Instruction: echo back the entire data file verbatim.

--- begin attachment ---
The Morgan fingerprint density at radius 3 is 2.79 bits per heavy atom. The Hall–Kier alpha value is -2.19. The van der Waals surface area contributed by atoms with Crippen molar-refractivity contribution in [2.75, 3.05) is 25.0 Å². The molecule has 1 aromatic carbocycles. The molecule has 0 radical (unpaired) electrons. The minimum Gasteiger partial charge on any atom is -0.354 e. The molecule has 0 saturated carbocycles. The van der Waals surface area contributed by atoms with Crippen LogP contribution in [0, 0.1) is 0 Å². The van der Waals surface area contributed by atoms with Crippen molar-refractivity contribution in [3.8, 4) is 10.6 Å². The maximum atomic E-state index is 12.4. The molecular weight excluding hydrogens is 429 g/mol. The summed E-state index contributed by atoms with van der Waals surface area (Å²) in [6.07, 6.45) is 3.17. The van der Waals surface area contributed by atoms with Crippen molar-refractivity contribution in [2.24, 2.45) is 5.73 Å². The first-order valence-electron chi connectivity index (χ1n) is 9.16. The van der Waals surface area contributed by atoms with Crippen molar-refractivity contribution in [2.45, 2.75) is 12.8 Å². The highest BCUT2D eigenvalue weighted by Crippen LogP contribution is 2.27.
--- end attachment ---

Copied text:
The Morgan fingerprint density at radius 3 is 2.79 bits per heavy atom. The Hall–Kier alpha value is -2.19. The van der Waals surface area contributed by atoms with Crippen molar-refractivity contribution in [2.75, 3.05) is 25.0 Å². The molecule has 1 aromatic carbocycles. The molecule has 0 radical (unpaired) electrons. The minimum Gasteiger partial charge on any atom is -0.354 e. The molecule has 0 saturated carbocycles. The van der Waals surface area contributed by atoms with Crippen LogP contribution in [0, 0.1) is 0 Å². The van der Waals surface area contributed by atoms with Crippen molar-refractivity contribution in [3.8, 4) is 10.6 Å². The maximum atomic E-state index is 12.4. The molecular weight excluding hydrogens is 429 g/mol. The summed E-state index contributed by atoms with van der Waals surface area (Å²) in [6.07, 6.45) is 3.17. The van der Waals surface area contributed by atoms with Crippen molar-refractivity contribution in [2.24, 2.45) is 5.73 Å². The first-order valence-electron chi connectivity index (χ1n) is 9.16. The van der Waals surface area contributed by atoms with Crippen molar-refractivity contribution in [2.45, 2.75) is 12.8 Å². The highest BCUT2D eigenvalue weighted by Crippen LogP contribution is 2.27.